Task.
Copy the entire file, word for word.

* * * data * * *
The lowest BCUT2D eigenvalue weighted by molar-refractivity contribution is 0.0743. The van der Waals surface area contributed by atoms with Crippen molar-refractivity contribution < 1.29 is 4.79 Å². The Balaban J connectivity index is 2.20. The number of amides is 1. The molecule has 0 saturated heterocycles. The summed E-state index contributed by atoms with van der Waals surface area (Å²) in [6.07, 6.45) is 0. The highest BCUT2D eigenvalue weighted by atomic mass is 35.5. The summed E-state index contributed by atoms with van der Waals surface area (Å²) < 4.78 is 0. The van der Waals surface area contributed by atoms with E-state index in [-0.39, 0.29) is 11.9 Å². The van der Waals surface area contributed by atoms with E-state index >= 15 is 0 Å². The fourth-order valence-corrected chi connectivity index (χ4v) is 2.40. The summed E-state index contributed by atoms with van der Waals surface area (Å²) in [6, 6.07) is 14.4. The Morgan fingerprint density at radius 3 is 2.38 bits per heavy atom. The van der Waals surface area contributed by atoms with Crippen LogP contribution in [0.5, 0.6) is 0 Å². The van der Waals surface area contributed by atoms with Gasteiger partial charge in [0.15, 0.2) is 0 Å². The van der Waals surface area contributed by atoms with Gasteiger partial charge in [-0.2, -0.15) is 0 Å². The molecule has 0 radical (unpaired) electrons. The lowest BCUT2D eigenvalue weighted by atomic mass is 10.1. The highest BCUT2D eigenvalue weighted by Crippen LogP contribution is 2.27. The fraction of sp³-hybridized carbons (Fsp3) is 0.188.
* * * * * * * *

The lowest BCUT2D eigenvalue weighted by molar-refractivity contribution is 0.0743. The van der Waals surface area contributed by atoms with Crippen molar-refractivity contribution < 1.29 is 4.79 Å². The Balaban J connectivity index is 2.20. The number of amides is 1. The molecule has 0 saturated heterocycles. The summed E-state index contributed by atoms with van der Waals surface area (Å²) in [6.07, 6.45) is 0. The highest BCUT2D eigenvalue weighted by atomic mass is 35.5. The summed E-state index contributed by atoms with van der Waals surface area (Å²) < 4.78 is 0. The van der Waals surface area contributed by atoms with E-state index in [-0.39, 0.29) is 11.9 Å². The van der Waals surface area contributed by atoms with E-state index >= 15 is 0 Å². The fourth-order valence-corrected chi connectivity index (χ4v) is 2.40. The summed E-state index contributed by atoms with van der Waals surface area (Å²) in [6, 6.07) is 14.4. The Morgan fingerprint density at radius 3 is 2.38 bits per heavy atom. The van der Waals surface area contributed by atoms with Crippen LogP contribution in [0.5, 0.6) is 0 Å². The van der Waals surface area contributed by atoms with Gasteiger partial charge in [0.15, 0.2) is 0 Å². The van der Waals surface area contributed by atoms with Gasteiger partial charge in [-0.2, -0.15) is 0 Å². The molecule has 0 radical (unpaired) electrons. The lowest BCUT2D eigenvalue weighted by atomic mass is 10.1. The highest BCUT2D eigenvalue weighted by Crippen LogP contribution is 2.27. The fraction of sp³-hybridized carbons (Fsp3) is 0.188.